- 2015 Federal Election
Flooding causes chaos for residents
Anyone who is trying to return to their homes but cannot because of the flood washout can call the Vernon Fire Department (250-542-5361) and arrangements will be made to find alternate accommodation.
Nature has been on the rampage.
Just before 6 a.m. Friday, the lights began to flicker in homes in the Kingfisher area, indicating that a log jam had given way and Cooke Creek, 25 kilometres east of Enderby, had burst its banks.
“It took out four hydro poles and there’s lots of stuff coming down,” said Jackie Pearase, the electoral area director who also lives in the immediate neighbourhood.
A home across the road was in the path of the debris but it appears the occupants were uninjured.
The logs, rocks and soil began pouring into the Shuswap River.
“The river is muddy and super high and there’s lots of debris,” said Pearase Friday.
Michael Haak’s lights went out at 7 a.m. and he went to check on his dairy operation.
“I looked out at the river and it was completely full of logs. I could have walked across it,” said Haak, whose most immediate concern is that his water source has been contaminated.
“I’ve never seen this before. It’s quite a sight.”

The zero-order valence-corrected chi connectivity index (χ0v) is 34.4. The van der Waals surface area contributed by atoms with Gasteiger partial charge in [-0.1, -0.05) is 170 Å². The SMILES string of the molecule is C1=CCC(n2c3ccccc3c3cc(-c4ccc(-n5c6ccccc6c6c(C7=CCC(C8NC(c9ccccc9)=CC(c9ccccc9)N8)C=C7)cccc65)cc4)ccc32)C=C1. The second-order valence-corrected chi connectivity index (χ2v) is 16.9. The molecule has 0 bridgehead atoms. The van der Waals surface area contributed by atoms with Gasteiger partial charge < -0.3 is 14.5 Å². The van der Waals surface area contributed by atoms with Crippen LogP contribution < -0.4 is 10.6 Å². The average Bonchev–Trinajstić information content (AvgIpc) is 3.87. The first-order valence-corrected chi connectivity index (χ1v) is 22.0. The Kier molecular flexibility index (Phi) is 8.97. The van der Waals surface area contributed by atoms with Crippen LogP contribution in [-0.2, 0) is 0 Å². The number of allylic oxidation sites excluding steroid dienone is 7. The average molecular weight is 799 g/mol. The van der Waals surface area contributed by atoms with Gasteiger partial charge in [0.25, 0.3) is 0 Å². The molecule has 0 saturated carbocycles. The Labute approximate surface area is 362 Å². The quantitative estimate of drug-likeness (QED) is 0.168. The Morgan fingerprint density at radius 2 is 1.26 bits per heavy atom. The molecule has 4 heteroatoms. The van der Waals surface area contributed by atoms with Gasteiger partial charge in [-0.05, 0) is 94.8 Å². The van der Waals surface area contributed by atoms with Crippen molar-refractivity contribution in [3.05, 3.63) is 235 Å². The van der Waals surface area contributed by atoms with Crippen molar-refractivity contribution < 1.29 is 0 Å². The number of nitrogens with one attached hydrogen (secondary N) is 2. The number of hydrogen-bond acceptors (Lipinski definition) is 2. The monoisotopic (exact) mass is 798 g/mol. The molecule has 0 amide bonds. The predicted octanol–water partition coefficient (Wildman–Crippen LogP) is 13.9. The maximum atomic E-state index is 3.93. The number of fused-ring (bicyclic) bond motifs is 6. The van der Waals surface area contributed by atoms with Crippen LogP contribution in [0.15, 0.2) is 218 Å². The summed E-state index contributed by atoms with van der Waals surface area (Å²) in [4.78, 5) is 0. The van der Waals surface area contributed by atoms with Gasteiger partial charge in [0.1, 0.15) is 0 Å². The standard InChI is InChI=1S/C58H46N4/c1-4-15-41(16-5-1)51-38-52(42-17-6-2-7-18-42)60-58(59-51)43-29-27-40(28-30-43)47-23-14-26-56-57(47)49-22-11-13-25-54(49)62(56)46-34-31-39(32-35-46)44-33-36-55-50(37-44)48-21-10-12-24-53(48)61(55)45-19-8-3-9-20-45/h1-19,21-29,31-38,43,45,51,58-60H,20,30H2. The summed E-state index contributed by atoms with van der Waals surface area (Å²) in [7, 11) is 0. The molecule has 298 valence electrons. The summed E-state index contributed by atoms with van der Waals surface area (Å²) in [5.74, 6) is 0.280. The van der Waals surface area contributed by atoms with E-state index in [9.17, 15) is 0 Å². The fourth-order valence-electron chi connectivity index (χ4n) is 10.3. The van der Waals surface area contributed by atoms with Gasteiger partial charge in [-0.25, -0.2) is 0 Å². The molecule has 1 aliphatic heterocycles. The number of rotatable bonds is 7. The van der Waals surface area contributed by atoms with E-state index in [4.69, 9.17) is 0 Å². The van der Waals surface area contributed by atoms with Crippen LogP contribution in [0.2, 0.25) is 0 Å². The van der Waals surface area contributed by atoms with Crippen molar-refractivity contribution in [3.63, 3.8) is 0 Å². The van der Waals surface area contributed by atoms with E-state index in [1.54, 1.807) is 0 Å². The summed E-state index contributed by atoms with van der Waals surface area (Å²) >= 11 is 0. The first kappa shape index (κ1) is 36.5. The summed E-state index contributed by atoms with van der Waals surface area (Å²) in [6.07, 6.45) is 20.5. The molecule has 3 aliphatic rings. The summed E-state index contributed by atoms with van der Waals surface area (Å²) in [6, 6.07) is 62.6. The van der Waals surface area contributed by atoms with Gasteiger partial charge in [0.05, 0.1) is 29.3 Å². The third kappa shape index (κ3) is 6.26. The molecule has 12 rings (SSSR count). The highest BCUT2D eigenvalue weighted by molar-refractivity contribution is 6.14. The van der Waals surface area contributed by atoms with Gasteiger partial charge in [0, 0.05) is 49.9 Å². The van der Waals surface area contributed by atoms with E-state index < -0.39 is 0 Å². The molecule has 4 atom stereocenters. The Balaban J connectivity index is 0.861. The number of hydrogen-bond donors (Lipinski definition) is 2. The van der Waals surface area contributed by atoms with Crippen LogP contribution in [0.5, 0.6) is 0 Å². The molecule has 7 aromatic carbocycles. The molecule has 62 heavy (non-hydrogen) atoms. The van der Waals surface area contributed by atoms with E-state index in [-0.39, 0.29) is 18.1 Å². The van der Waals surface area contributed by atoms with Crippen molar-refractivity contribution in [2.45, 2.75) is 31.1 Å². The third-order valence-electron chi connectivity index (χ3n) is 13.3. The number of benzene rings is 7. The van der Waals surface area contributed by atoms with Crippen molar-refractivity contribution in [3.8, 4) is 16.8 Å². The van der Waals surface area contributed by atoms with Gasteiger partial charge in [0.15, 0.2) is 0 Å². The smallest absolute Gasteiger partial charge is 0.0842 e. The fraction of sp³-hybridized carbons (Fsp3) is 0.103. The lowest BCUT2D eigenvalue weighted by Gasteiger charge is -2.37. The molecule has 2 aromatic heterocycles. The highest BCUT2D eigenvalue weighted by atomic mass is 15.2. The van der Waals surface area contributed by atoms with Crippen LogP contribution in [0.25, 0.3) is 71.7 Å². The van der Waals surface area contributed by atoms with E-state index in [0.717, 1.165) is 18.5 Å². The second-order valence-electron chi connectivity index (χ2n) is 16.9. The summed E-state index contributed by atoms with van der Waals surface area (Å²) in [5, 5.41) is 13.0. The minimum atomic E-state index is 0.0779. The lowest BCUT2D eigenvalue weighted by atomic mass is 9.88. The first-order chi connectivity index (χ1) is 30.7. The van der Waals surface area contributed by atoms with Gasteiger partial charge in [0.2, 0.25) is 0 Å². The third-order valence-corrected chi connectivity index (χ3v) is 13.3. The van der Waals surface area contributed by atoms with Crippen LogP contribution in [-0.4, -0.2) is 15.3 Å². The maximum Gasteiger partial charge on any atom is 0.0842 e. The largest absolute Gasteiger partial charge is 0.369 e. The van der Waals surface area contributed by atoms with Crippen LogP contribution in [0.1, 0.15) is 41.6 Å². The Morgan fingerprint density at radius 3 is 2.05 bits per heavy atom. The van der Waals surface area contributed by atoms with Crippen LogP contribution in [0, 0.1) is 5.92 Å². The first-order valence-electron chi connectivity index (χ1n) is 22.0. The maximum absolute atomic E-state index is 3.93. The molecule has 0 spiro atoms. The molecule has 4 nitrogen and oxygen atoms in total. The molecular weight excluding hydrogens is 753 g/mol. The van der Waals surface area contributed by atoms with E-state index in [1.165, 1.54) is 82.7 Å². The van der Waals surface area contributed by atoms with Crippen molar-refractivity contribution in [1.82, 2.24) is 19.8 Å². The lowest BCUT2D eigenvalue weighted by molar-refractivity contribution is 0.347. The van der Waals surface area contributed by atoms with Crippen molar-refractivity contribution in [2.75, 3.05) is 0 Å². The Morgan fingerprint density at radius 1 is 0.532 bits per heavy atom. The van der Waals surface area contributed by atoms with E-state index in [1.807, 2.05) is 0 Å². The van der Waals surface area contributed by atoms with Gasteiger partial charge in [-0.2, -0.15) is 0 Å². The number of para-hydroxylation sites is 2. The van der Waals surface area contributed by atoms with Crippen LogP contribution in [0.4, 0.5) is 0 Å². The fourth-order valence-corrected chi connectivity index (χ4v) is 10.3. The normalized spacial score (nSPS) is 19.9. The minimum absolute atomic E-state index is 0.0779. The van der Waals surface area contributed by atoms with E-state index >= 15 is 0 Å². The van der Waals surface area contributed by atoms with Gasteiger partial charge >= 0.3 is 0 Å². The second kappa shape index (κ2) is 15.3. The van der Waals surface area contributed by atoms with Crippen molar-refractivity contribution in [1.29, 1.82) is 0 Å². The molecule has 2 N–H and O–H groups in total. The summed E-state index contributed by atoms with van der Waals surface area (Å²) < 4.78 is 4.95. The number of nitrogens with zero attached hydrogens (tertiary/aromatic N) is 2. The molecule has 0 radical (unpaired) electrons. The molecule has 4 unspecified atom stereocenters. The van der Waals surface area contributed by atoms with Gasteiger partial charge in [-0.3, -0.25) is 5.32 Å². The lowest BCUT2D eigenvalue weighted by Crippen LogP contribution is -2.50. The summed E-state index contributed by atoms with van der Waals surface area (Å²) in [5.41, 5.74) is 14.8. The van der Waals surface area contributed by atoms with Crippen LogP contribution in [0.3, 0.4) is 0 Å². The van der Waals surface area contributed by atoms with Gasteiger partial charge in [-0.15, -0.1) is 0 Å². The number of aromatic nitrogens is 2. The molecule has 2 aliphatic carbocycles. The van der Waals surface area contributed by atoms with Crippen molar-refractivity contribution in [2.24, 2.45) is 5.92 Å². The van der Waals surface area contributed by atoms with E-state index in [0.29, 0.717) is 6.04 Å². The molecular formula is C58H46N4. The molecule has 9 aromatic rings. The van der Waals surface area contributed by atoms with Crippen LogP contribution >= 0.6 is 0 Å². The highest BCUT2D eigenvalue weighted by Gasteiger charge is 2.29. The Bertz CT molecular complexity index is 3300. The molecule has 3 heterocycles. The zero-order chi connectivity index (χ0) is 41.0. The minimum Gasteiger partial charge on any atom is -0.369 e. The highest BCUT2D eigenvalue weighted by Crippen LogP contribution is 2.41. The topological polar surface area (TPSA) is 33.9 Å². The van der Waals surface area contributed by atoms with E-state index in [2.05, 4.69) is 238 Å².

A section of Mabel Lake Road was washed out and hydro and communications were severed. It meant that residents right at Mabel Lake were cut off.
“I believe everybody is OK and we are all just waiting to have services and roads restored,” said Terry Laursen, with Mabel Lake Resort, Friday.
Emergency personnel were airlifted into the Kingfisher community.
“We’re trying to co-ordinate and make sure there is food and people know they are looked after,” said Helen Sinclair, with North Okanagan Emergency Management.
The Regional District of North Okanagan expects the Mabel Lake water utility will have sufficient capacity for the weekend, but residents are asked to reduce water and sewer use.
At press time it was not known when the Mabel Lake Road may be reopened, and the Kingfisher garbage transfer station will be closed Sunday.
As the debris flow made its way down the river Friday, officials stationed themselves at the bridge at Trinity Valley Road.
“The debris did nothing to the bridge but and it managed to get through there but it was a significant debris flow,” said Pete Wise, with Vernon Search and Rescue.
SAR’s swift-water rescue team searched the banks of the Shuswap River to ensure no one had been injured.
“Water is very powerful and very relentless,” said Wise.
Down river, the City of Enderby was concerned about water intakes if the debris reached the community.
“We’re monitoring to ensure there is no damage to critical infrastructure,” said Tate Bengston, chief administrative officer.